Emphasising the major role of industrial applications within the IoT, Release 2 introduces 14 additional specifications for the expansion of seamless IoT interconnectivity across multiple sectors, including automotive, healthcare, smart homes and smart cities. These specifications build on the stability and reliability of the oneM2M standards previously introduced in Release 1 to increase IoT interoperability.
Without this, the dream of the IoT could quickly become a nightmare, with segregated systems where products can only communicate with others of the same brand. The result of this would be overly complex and time-consuming operations, vendor lock-in and reduced innovation, hindering overall progress. oneM2M’s Release 2 greatly reduces the risk of this worst case scenario by expanding the number of devices that can be included in an IoT ecosystem.
What is Release 2?
oneM2M’s technical specifications address the need for a common M2M service layer which sits between M2M applications and communication hardware and software that transports data. The layer is software-based and provides functions that M2M applications across different industry segments commonly need, which are then exposed to applications via APIs, allowing for distributed intelligence.
Compared with Release 1 specifications, Release 2 contains a number of significant developments in order to expand the use of IoT technology. Semantic interoperability, for example, takes the IoT from simply connecting devices to understanding, across IoT domains, the data being collected. Within the IoT industry there is a whole host of different technologies and a range of different vertical industries, to which the IoT can be applied. When it comes to these different technologies and vertical industries communicating, there are also multiple languages being spoken, despite the meaning often being similar. This presents a need to decode, or translate, the language. Release 2 does just that by extracting the data from different devices into the common abstract layer, enabling semantic descriptions to be created. This allows the data to be exchanged and understood between different devices which, in turn, enables it to be collected, distributed and reused in a secure manner – a huge value-add, therefore, an important factor in ensuring the IoT industry continues to grow.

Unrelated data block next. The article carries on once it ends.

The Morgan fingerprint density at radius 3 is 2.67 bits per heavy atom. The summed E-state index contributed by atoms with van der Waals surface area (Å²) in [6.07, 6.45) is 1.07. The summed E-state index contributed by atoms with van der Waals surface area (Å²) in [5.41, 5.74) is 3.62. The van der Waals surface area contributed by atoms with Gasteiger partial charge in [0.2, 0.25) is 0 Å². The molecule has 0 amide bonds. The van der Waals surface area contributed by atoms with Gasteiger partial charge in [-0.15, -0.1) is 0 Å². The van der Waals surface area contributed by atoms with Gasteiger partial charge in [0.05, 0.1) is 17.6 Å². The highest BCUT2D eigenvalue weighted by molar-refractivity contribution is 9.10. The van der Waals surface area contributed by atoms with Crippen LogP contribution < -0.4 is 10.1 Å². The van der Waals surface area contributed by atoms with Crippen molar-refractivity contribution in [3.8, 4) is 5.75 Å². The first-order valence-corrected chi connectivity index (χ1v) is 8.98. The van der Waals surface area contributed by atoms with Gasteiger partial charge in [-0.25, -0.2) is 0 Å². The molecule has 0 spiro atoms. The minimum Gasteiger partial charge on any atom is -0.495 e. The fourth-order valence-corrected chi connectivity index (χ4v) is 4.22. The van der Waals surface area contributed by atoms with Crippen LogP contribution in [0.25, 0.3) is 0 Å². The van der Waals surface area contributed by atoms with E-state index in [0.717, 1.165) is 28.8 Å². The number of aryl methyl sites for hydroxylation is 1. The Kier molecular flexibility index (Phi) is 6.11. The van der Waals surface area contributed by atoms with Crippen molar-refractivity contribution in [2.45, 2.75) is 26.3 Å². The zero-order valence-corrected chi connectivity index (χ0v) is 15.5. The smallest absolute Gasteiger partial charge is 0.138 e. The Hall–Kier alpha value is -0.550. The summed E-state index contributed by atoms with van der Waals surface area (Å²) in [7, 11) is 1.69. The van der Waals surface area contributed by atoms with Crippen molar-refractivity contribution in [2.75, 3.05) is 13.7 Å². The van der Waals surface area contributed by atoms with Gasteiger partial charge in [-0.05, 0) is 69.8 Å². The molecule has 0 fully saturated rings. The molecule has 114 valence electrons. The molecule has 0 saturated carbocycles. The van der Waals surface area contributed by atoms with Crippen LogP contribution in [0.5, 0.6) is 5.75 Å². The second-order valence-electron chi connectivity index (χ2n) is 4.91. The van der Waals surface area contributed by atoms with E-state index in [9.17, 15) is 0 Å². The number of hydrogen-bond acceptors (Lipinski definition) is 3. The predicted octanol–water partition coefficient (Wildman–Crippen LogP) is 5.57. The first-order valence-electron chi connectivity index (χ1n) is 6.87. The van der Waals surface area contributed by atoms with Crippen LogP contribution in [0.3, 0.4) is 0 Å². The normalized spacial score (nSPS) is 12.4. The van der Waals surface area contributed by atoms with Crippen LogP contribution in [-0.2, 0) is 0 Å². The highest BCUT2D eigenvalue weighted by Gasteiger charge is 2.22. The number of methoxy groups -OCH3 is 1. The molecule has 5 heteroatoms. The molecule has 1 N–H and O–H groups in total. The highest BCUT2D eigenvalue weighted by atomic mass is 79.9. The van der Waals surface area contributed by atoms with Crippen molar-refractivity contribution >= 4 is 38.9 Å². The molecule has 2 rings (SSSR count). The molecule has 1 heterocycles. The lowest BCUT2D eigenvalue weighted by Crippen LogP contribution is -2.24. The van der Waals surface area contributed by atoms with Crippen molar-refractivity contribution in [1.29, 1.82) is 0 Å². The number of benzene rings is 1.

Legacy or proximity network IoT equipment is another important consideration in Release 2, with the specifications enabling even devices without the oneM2M protocol to be added to the IoT sphere. This is especially relevant in industrial IoT applications, where more legacy equipment is in use. Also with oneM2M’s Release 2 enabling interworking with popular IoT device ecosystems such as AllSeen Alliance, Open Connectivity Foundation (OCF) and Open Mobile Alliance Lightweight Machine-to-Machine (OMA LWM2M), application developers can enjoy rich features offered by the abstraction layer of oneM2M.
Application developer APIs and guidelines are also given in Release 2, providing the first global set of guidelines for application developers to use. oneM2M’s Release 3 will build on this further by making the standard more reader-friendly for developers.